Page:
Port Militarization Resistance (PMR) is an anti-war movement in the United States. The movement began in May 2006, in Olympia, Washington, but also has chapters in Tacoma, Washington, Grays Harbor, Washington, and the Mid-Atlantic region. Port Militarization Resistance is also the name of the strategy employed by this movement. Adherents of the PMR strategy advocate an end to the Iraq War and the War in Afghanistan to be accomplished through making civilian-owned ports inaccessible to the military, with less emphasis on persuading elected officials to abandon the war. PMR organized high-profile protests at the Port of Olympia and the Port of Tacoma in 2006, 2007, 2008, and 2009.
Strategy and tactics
While attempts are made to appeal to local governing bodies to cease military shipments, many PMR organizers and port action participants believe these avenues have largely been exhausted. Thus, PMR the movement and adherents of the PMR strategy focus on direct action, a political philosophy which relies on circumventing the authority of elected officials.
Tactics used in PMR actions vary, and have included each of the following:
- daily/nightly vigils
- banner drops
- human blockades and locking arms
- civil disobedience such as ignoring police-designated "free-speech zones"
- soft-arrest demonstrations
- physical road blockades
- unpermitted marches
- property damage.
While each of the above listed tactics has been used at PMR hosted protests, PMR does not necessarily endorse each of those, and organizers have from time to time spoken out against various actions taken at its protests.
It has also been suggested by port action participants that one of PMR's most effective tactics is the forcing of local jurisdictions to escalate their security expenses during the shipments, making the shipments less valuable.
Port Militarization Resistance has encouraged participants to engage in a mixture of direct action and indirect action for the purposes of obstructing military shipments. PMR has at times acted as a cohesive unit, and at other times has encouraged members to organize into affinity groups.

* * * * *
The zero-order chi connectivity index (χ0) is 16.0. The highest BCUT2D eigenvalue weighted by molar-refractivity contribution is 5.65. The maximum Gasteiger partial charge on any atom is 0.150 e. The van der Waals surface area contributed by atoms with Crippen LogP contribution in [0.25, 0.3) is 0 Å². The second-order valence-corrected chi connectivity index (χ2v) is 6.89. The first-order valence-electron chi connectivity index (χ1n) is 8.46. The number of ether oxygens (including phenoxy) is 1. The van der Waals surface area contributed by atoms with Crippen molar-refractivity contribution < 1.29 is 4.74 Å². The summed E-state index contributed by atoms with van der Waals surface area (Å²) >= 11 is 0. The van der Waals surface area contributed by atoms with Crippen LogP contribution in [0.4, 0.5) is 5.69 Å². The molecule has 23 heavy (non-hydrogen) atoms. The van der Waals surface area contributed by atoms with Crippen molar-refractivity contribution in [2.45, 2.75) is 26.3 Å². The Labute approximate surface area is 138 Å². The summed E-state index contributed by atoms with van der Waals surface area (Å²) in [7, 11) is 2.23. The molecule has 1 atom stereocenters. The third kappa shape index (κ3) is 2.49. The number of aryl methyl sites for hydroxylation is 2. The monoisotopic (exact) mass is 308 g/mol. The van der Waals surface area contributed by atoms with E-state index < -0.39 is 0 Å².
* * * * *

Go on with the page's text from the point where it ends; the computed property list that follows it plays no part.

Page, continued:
Port Militarization Resistance has issued statements committing itself to non-violence. This commitment includes refusals to engage in things like "verbal harassment" and "malicious sabotage."  While the movement has never been involved in any act in violation of this commitment, not all participants in port actions consider themselves aligned with PMR the movement, and some have engaged in actions which would be in violation of PMR's commitment to non-violence.
Pre-PMR port actions
The basic strategy of Port Militarization Resistance is not unique to the anti-Iraq War movement. During the Vietnam War, sailors and anti-war activists petitioned local governments to prevent deployments and shipments out of local ports.
Not long after the start of the Iraq War, activists engaged in protests at the Port of Oakland. Police responded by firing wooden pellets and concussion grenades at protesters and longshore workers alike, sending several people to the hospital.
The Port of Olympia was used several times to ship equipment to Iraq before the formation of Port Militarization Resistance. In November 2004, an announcement by the Olympia Movement for Justice and Peace indicated the intent to protest one such shipment. Daily vigils were organized around the port by OMJP. On the night of November 18, individuals unaffiliated with OMJP gathered around the port fence, cutting a large hole in it, prompting heightened security measures. Some witnesses have claimed this breach in security prompted the USNS Cape Intrepid to leave early and without all its intended cargo, while the military maintains there was no disruption to its operations.
The following week, anti-war activists packed a meeting of the Port of Olympia Commissioners expressing opposition to the military shipments, only to discover the Commissioners had already decided to continue military shipments in the future. Contracted vessels continued to ship equipment and munitions to Iraq through the Port of Olympia a few more times over the next several months. While each of these shipments were met with passive protest, no direct action occurred until May 2006.